Munich as lovely as it is, has never been known as the 24/7-no-end party town compared to cities like Berlin or Hamburg. Not to say you can’t have fun in its many bars, clubs and restaurants, but curfew times are certainly being managed stricter than in other parts of Germany. Hey, can’t beat a good night sleep, right? I must be getting old!?
The more surprising it was to read that the new Schrannenhalle (located next to Viktualienmarkt), which had its grand opening practically only a few hours ago will allow visitors to shop for food, eat and buy all kinds of things in one of the 50 stores, shops & restaurants around the clock. Yep, 24/7, all brochures had it black on white. Sweet Marketing. Party-pooper Sueddeutsche Zeitung (a major German newspaper), however, revealed that it’s not quite so: shops will have to close at 8pm, while restaurants “may opt-in” for longer opening times. So nothing out of the ordinary.
The Schrannenhalle made history as being the only steel-glas construction of the 19th century (1853) and is now rebuild. With a little delay, its inaugural opening today left me with no choice but to see for myself and pay it a visit. So I met N. for a quick lunch break.
First impression: too many people. Second impression: too many people. Ok, I should have known with all the marketing hype going on. So nothing really was quick, neither getting from place A to spot B nor ordering your food, let alone getting out again. Service, however, was very friendly and fast (how did they manage to cut their way through the masses?). The food we’ve tried (tandoori tikka at tandoori, crepe at Aufstrichmacherei, mascarpone creme with strawberries at Vapiano…) was good – good only that is. A bit on the pricy end and not an absolute taste bud pleaser, but of course we haven’t tried everything. Usually, when I order a coke to quench my thirst I’d expect either IT or Pepsi, today I learned that there is another possibility: Sinalco – tinted water, flat and tasteless.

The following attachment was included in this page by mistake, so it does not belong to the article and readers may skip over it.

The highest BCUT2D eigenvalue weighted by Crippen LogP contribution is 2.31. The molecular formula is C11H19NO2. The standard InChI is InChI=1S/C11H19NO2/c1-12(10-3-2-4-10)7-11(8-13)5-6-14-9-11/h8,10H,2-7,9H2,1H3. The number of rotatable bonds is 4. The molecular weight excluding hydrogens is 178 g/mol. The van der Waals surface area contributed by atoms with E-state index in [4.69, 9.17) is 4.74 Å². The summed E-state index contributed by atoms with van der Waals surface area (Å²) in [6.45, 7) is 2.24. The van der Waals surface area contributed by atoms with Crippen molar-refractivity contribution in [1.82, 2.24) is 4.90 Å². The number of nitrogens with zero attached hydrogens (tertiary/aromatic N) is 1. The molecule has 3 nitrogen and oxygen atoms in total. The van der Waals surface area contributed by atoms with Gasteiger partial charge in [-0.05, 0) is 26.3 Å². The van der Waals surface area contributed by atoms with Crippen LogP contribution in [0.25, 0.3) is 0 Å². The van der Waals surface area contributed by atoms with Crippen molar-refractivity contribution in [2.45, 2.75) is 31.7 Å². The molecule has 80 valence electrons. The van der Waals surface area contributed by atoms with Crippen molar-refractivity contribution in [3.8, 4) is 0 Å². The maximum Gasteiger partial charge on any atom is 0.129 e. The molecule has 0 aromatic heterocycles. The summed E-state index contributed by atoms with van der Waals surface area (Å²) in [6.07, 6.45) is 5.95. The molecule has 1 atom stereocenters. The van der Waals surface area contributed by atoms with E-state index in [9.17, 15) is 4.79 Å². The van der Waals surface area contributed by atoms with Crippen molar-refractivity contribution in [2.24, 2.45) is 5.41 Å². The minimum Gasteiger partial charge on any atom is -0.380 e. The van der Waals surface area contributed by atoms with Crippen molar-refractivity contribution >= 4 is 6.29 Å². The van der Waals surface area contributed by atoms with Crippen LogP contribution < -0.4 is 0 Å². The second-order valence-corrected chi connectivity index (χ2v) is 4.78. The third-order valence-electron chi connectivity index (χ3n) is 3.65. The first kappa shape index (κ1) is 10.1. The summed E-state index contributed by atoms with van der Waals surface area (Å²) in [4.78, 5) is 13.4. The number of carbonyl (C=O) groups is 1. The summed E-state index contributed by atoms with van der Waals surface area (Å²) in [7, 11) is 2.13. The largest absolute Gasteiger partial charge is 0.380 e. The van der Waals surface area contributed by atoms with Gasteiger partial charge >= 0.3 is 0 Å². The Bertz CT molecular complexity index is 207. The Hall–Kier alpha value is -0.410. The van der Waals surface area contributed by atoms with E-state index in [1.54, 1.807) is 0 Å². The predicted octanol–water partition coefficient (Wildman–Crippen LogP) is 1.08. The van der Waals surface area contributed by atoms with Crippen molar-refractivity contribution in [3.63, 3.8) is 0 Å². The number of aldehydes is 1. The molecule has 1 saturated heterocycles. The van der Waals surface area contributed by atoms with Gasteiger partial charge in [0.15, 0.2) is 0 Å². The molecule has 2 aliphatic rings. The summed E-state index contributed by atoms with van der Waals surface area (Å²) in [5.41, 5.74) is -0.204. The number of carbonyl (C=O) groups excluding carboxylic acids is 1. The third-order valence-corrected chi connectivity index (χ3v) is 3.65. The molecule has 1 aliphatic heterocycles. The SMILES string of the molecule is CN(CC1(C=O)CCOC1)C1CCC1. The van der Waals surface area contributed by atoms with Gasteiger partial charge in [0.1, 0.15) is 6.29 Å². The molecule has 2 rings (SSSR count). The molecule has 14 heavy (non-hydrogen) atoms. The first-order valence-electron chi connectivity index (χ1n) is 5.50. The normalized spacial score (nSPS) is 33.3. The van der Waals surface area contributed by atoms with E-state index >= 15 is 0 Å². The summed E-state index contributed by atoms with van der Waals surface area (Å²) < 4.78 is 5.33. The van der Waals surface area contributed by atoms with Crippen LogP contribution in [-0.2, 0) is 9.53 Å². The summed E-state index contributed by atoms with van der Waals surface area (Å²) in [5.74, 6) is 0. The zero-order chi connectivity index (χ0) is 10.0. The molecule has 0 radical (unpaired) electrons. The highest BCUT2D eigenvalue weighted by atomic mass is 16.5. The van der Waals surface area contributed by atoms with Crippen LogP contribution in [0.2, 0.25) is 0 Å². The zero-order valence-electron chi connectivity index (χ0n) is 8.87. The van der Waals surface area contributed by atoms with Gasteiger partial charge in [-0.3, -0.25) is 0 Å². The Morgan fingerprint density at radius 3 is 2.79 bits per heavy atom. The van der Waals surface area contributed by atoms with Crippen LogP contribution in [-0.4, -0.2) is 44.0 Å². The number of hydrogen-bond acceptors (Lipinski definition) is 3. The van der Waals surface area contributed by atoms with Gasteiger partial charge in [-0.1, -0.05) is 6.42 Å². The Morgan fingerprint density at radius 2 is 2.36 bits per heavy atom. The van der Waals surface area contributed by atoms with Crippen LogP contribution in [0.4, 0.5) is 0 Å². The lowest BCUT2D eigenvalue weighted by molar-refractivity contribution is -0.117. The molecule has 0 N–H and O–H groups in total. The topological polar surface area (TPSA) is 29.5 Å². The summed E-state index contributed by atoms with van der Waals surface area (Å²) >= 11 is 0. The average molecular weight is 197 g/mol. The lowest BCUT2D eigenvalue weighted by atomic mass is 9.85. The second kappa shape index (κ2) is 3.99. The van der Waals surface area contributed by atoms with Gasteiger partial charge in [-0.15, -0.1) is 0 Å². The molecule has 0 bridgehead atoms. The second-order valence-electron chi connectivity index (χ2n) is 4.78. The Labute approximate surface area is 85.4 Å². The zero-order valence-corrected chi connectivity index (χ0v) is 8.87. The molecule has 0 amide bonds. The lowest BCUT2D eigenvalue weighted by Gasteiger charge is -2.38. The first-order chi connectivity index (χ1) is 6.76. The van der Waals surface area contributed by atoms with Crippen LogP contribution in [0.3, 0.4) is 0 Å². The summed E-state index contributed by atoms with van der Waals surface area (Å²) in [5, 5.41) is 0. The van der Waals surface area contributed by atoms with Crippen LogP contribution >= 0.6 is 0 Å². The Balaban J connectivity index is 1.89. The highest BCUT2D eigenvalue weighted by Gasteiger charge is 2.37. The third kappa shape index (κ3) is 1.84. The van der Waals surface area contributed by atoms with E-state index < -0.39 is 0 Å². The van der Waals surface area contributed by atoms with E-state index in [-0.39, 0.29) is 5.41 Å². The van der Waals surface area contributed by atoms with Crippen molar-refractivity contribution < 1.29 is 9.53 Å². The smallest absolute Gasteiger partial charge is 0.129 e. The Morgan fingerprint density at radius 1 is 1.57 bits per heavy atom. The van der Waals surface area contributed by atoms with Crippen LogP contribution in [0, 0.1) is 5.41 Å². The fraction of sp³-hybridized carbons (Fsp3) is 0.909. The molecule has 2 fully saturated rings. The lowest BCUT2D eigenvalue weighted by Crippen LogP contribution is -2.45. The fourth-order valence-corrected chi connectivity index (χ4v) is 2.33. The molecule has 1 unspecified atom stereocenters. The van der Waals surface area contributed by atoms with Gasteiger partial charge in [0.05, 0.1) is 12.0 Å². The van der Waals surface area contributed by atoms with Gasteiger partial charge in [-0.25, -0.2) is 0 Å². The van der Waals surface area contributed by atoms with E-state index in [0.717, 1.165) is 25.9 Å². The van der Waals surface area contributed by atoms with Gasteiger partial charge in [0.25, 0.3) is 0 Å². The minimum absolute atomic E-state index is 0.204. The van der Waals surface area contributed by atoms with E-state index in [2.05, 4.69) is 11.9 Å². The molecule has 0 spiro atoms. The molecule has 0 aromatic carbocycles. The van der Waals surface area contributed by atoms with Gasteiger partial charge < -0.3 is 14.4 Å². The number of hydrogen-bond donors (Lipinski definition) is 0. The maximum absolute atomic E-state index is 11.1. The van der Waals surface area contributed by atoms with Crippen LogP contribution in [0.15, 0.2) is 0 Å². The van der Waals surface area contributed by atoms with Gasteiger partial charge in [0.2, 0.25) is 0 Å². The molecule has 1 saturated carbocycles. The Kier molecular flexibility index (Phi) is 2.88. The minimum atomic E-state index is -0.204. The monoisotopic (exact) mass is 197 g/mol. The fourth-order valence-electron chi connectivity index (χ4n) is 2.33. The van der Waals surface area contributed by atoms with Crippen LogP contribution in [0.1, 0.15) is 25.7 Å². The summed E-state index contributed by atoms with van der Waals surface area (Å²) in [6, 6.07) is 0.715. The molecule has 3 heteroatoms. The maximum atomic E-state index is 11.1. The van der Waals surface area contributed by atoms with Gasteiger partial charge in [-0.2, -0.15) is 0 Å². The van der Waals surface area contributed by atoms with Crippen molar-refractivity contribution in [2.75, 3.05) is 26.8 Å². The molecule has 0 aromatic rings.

Generally, this place compares to a cross between a specialty food section in a premium mall – without the mall -, and a fair. Apparently it is up to the owners of a booth to decide on the design and presentation. Hence one will find a mix of different styles, a nicely designed pottery and ceramic shop next to an unenthusiastically thrown together shed selling funky, touristy thingies (like Bavarian beersteins etc.). Blame me for being overly skeptic on the whole thing, but I was expecting a little more – a typical case of marketing let down.
It certainly hasn’t fully tapped into its potential and I’ll revisit in say about a month or so, let’s see how things shake out. I would not be surprised if some of the not so well fitting stalls would disappear quickly and made room for more attractive ones.
With the Oktober Fest lurking around the corner, I’m sure they’ll have a good start.